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Marius

It was raining again, with a bite in the air as the planet spun toward winter. They hadn’t yet restored the street lights, and an early dusk seeped up between ruined walls and hid the tattered people who dwelt in caves grubbed out of rubble. Étienne Fourre, chief of the Maquisard Brotherhood and therefore representative of France in the Supreme Council of United Free Europe, stubbed his toe on a cobblestone. Pain struck through a worn-out boot, and he swore with tired expertise. The fifty guards ringing him in, hairy men in a patchwork of clothes—looted from the uniforms of a dozen armies, their own insignia merely a hand-sewn Tricolor brassard—tensed. That was an automatic reaction, the bristling of a wolf at any unawaited noise, long ago drilled into them.

Eh, bien,” said Fourre. “Perhaps Rouget de l’Isle stumbled on the same rock while composing the ‘Marseillaise.’”

One-eyed Astier shrugged, an almost invisible, gesture in the dark. “When is the next grain shipment due?” he asked. It was hard to think of anything but food above the noise of a shrunken belly, and the Liberators had shucked military formalities during the desperate years.

“Tomorrow, I think, or the next day, if the barges aren’t waylaid by river pirates,” said Fourre. “And I don’t believe they will be, so close to Strasbourg.” He tried to smile. “Be of good cheer, my old. Next year should give an ample harvest. The Americans are shipping us a new blight-preventive.”

“Always next year,” grumbled Astier. “Why don’t they send us something to eat now?”

“The blights hit them, too. This is the best they can do for us. Had it not been for them, we would still be skulking in the woods sniping at Russians.”

“We had a little something to do with winning.”

“More than a little, thanks to Professor Valti. I do not think any of our side could have won without all the others.”

“If you call this victory.” Astier’s soured voice faded into silence. They were passing the broken cathedral, where child-packs often hid. The little wild ones had sometimes attacked armed men with their jagged bottles and rusty bayonets. But fifty soldiers were too many, of course. Fourre thought he heard a scuttering among the stones; but that might only have been the rats. Never had he dreamed there could be so many rats.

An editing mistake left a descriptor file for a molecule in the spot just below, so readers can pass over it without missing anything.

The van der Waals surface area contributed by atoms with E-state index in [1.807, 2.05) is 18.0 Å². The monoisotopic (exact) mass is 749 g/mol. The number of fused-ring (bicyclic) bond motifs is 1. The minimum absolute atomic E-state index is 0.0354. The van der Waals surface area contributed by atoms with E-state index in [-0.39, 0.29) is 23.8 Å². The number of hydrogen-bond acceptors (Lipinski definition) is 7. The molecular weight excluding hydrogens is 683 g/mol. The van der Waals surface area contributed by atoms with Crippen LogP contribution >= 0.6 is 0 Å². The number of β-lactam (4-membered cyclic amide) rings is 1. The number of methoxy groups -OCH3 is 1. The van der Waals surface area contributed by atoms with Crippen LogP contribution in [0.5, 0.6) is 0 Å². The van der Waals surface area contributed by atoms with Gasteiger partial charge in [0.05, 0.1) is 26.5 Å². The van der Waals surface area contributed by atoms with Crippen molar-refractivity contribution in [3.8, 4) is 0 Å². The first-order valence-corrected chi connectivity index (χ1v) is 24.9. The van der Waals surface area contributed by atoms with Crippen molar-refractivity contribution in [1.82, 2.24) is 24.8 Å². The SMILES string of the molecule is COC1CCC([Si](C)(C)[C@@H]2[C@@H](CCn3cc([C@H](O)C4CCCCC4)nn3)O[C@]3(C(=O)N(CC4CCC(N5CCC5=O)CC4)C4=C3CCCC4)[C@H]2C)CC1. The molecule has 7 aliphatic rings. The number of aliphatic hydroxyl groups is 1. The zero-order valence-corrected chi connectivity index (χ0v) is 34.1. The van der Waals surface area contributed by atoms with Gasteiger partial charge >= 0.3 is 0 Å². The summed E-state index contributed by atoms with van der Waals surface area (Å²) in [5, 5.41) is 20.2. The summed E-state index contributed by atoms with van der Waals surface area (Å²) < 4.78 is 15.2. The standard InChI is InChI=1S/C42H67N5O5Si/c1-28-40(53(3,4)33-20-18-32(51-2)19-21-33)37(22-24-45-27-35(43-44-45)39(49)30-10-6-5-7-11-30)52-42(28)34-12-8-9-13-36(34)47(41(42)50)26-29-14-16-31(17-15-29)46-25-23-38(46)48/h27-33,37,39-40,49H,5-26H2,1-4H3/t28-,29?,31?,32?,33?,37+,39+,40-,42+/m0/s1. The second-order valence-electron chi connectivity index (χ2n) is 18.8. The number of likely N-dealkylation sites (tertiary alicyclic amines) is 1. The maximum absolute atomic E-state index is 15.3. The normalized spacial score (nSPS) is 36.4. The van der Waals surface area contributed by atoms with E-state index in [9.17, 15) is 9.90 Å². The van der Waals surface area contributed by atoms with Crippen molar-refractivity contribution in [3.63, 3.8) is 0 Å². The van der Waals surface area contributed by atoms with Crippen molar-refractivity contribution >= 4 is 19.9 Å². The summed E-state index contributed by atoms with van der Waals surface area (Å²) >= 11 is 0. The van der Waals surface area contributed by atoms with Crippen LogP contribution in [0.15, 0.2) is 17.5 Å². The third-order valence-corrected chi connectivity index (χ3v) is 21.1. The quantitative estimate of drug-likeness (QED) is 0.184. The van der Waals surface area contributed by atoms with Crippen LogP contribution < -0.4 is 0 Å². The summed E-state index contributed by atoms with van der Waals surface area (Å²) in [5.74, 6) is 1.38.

The thin, sad rain blew into his face and weighted his beard. Night rolled out of the east, like a message from Soviet lands plunged into chaos and murder. But we are rebuilding, he told himself defensively. Each week the authority of the Strasbourg Council reached a civilizing hand farther into the smashed countries of Europe. In ten years, five perhaps—automation was so fantastically productive, if only you could get hold of the machines in the first place—the men of the West would again be peaceful farmers and shopkeepers, their culture again a going concern.

If the multinational Councillors made the right decisions. And they had not been making them. Valti had finally convinced Fourre of that. Therefore he walked through the rain, hugging an old bicycle poncho to his sleazy jacket, and men in barracks were quietly estimating how many jumps it would take to reach their racked weapons. For they must overpower those who did not agree.

A wry notion, that the feudal principle of personal loyalty to a chief should have to be invoked to enforce the decrees of a new mathematics that only some thousand minds in the world understood. But you wouldn’t expect the Norman peasant Astier or the Parisian apache Renault to bend the scanty spare time of a year to learning the operations of symbolic sociology. You would merely say, “Come,” and they would come because they loved you.

The streets resounded hollow under his feet. It was a world without logic, this one. Only the accidents of survival had made the village apothecary Étienne Fourre into the de facto commander of Free France. He could have wished those accidents had taken him and spared Jeanette, but at least he had two sons living, and someday, if they hadn’t gotten too much radiation, there would be grandchildren. God was not altogether revengeful.